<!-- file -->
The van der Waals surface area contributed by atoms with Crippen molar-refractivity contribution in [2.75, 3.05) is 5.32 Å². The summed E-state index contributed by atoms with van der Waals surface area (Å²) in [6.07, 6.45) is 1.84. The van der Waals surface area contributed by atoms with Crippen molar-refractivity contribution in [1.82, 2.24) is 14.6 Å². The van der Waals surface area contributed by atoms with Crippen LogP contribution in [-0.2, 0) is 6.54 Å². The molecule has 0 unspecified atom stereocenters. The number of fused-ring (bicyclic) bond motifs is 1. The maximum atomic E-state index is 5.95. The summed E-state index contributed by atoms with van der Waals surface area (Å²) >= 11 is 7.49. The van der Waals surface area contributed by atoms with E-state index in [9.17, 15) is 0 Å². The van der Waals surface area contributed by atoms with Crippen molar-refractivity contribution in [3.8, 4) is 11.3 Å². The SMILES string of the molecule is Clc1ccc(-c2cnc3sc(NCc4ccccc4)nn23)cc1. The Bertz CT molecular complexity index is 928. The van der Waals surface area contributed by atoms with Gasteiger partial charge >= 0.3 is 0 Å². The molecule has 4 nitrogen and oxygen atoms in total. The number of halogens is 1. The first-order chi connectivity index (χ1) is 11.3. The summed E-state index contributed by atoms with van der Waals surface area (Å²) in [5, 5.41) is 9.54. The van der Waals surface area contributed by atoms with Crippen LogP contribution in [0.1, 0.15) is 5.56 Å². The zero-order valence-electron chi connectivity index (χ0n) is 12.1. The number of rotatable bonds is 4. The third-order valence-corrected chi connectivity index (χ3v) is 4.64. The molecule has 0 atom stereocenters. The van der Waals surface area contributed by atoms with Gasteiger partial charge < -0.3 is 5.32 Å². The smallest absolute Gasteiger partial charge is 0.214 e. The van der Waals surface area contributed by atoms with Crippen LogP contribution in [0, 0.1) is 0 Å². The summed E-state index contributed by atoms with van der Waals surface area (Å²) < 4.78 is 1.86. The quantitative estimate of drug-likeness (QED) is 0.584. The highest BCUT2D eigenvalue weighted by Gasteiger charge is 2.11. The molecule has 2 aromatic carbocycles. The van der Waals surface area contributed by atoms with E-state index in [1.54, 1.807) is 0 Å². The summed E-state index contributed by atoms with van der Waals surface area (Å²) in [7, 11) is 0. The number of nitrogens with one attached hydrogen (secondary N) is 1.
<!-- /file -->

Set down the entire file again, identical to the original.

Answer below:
The van der Waals surface area contributed by atoms with Crippen molar-refractivity contribution in [2.75, 3.05) is 5.32 Å². The summed E-state index contributed by atoms with van der Waals surface area (Å²) in [6.07, 6.45) is 1.84. The van der Waals surface area contributed by atoms with Crippen molar-refractivity contribution in [1.82, 2.24) is 14.6 Å². The van der Waals surface area contributed by atoms with Crippen LogP contribution in [-0.2, 0) is 6.54 Å². The molecule has 0 unspecified atom stereocenters. The number of fused-ring (bicyclic) bond motifs is 1. The maximum atomic E-state index is 5.95. The summed E-state index contributed by atoms with van der Waals surface area (Å²) >= 11 is 7.49. The van der Waals surface area contributed by atoms with E-state index in [9.17, 15) is 0 Å². The van der Waals surface area contributed by atoms with Crippen molar-refractivity contribution in [3.8, 4) is 11.3 Å². The SMILES string of the molecule is Clc1ccc(-c2cnc3sc(NCc4ccccc4)nn23)cc1. The Bertz CT molecular complexity index is 928. The van der Waals surface area contributed by atoms with Gasteiger partial charge >= 0.3 is 0 Å². The molecule has 4 nitrogen and oxygen atoms in total. The number of halogens is 1. The first-order chi connectivity index (χ1) is 11.3. The summed E-state index contributed by atoms with van der Waals surface area (Å²) in [5, 5.41) is 9.54. The van der Waals surface area contributed by atoms with Crippen LogP contribution in [0.1, 0.15) is 5.56 Å². The zero-order valence-electron chi connectivity index (χ0n) is 12.1. The number of rotatable bonds is 4. The third-order valence-corrected chi connectivity index (χ3v) is 4.64. The molecule has 0 atom stereocenters. The van der Waals surface area contributed by atoms with Gasteiger partial charge < -0.3 is 5.32 Å². The smallest absolute Gasteiger partial charge is 0.214 e. The van der Waals surface area contributed by atoms with Crippen LogP contribution in [0, 0.1) is 0 Å². The summed E-state index contributed by atoms with van der Waals surface area (Å²) < 4.78 is 1.86. The quantitative estimate of drug-likeness (QED) is 0.584. The highest BCUT2D eigenvalue weighted by Gasteiger charge is 2.11. The molecule has 2 aromatic carbocycles. The van der Waals surface area contributed by atoms with E-state index in [1.54, 1.807) is 0 Å². The summed E-state index contributed by atoms with van der Waals surface area (Å²) in [7, 11) is 0. The number of nitrogens with one attached hydrogen (secondary N) is 1.